Limited driving range and lack of public charging are frequently cited as reasons that electric vehicle sales will be limited to early adopters. But the price of gasoline will likely have a much greater impact on the EV market.
Just as sales of the Nissan LEAF and Chevy Volt were passing the 10,000-unit mark in September, prices at the pumps began plummeting. The national average for a gallon of gas stands around $3.50—down from $3.96 since May. Associated Press reported, “Last week’s plunge in oil prices could push the average to $3.25 per gallon by November.”
The short-term drop in gas prices is noticed by consumers—obscuring the fact that a gallon of gas is about $0.80 higher than a year ago. Americans are on pace to shell out a record-high of nearly $500 billion at the pumps in 2011. Yet, what makes headlines is the slump of oil futures below $80 a barrel in August.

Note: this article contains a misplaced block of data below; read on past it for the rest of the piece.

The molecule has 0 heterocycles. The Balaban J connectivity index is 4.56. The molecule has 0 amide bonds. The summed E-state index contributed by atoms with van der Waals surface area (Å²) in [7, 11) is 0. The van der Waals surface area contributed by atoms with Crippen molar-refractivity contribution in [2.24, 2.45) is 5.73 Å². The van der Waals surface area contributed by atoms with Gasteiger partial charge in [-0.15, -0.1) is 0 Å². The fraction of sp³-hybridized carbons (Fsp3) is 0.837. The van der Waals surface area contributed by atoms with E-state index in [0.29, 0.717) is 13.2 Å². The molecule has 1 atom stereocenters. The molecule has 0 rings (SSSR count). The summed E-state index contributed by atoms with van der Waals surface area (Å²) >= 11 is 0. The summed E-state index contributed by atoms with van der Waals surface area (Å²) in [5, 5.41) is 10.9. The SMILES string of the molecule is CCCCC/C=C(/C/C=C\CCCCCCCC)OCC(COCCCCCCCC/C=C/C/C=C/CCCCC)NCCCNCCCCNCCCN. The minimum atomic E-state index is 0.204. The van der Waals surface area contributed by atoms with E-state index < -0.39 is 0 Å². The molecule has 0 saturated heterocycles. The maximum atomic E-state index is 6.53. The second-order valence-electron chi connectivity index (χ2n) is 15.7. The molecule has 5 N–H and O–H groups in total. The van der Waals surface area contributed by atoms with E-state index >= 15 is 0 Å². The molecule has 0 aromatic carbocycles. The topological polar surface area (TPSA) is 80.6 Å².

For at least the next year or two, demand will outstrip supply of electric cars, as global manufacturers ramp up production and offer a wider range of plug-in models. But the pace of sales and the length of waiting lists will impact how aggressively carmakers forecast and prepare for more electric models.
Fueling an electric car, as a rule, costs one-third or less than a comparable gas-powered vehicle.
Sales of the all-electric Nissan LEAF can’t seem to build momentum. In September, Nissan tallied 1,031 LEAF sales—down from 1,362 in August. LEAF sales were on a growth trajectory from December through June, but have since been choppy—mostly likely as a result of disruptions due to the March earthquake in Japan.
Sales of hybrid cars have marched in lockstep with gas prices, since the introduction of the Toyota Prius and original Honda Insight more than 10 years ago.
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